FIDELIO There’s nothing like a gratuitous torture scene to jazz up Beethoven’s noble opera.
We've had a good deal of Beethoven recently, with the high bar being set by young Courtney Lewis — a former Zander Fellow and the current assistant conductor of the Minnesota Orchestra — and his extraordinary young chamber orchestra, Discovery Ensemble (with Joshua Weilerstein as the exceptional concertmaster). In the past couple of years, they've presented some of the best concerts around, though they still haven't found the audience they deserve. People come back again and again, but Sanders Theatre still remains less than half full. This is particularly disheartening because their mid-October concert was one of their most thrilling. It began with Bohuslav Martinu's grim pre–World War II Double Concerto for Two String Orchestras, Piano, and Timpani, then proceeded to an insinuating and enchanting Schoenberg Chamber Symphony No. 1 (yes, enchanting Schoenberg! — and witty!), and then on to one of the most exciting and moving performances of Beethoven's Eroica Symphony I've ever heard. Absolutely riveting from beginning to end (and it's not short), with one insight, one revelation, after another (especially in the structural highlighting of Beethoven's underlying rhythmic patterns), yet unfussy, completely honest, unmannered, forward-moving yet not mechanical — all brilliantly performed and totally engaged, both emotionally and intellectually. Without wallowing in sentiment, the funeral march was about as piercing and powerful as I've ever heard it.
It's rare for me to get excited about a Beethoven symphony these days. After the BSO's disappointing complete cycle last season, without the central presence of James Levine, I wasn't eager to hear any more Beethoven symphonies for a while. But I left Sanders Theatre wanting to hear them all. The Pastorale is on Discovery Ensemble's November 12 program at Sanders. Being there might make you even happier than reading about it.
I didn't envy new BSO assistant conductor Marcelo Lehninger, a cherubic 31-year-old from Brazil, his first Boston assignment: leading Beethoven's Violin Concerto with Pinchas Zukerman. A great conductor can provide this piece with shape and unity and weight, but here Lehninger was — perhaps inevitably — more accompanist than collaborator. Zukerman, in high celebrity mode and practically on automatic pilot, played less for large-scale continuity or "meaning" than for disconnected moments of bravura or prettiness. If you cared about what Beethoven had to say, this was not a satisfying performance. Too bad the BSO didn't pair Lehninger with the great Brazilian pianist Nelson Freire, who'll be here next month, since they've already toured together in South America.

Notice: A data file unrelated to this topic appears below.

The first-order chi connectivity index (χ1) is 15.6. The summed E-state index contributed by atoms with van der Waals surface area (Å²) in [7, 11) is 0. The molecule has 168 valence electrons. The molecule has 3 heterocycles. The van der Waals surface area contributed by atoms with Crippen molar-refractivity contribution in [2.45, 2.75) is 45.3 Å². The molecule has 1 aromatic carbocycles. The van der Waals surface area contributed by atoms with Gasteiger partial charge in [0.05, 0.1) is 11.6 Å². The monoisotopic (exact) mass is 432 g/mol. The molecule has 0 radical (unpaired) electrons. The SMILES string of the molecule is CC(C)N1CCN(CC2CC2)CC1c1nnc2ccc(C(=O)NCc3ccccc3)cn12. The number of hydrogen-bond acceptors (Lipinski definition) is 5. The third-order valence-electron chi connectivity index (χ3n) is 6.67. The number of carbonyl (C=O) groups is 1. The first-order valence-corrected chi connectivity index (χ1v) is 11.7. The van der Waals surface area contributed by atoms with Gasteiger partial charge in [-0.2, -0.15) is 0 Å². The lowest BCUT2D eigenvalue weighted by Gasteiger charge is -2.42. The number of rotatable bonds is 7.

Lehninger had a livelier and more personal presence in the opening piece, Samuel Barber's School for Scandal Overture (his scintillating and tricky first work for full orchestra), once a BSO staple but now rarely programmed. And though the Tchaikovsky Fifth Symphony that concluded the program drew impressive playing from the orchestra, and got a big ovation, this long, autobiographical work lacked a strong sense of direction (movements rather stopped than built to powerful climaxes) or inner life. The best Tchaikovsky conductors know how to fill even the composer's droopiest melancholy with a rhythmic urgency. Is it cruel to say that Lehninger conducted as if his job, not his life, depended on it? But I'm also curious to hear more from him.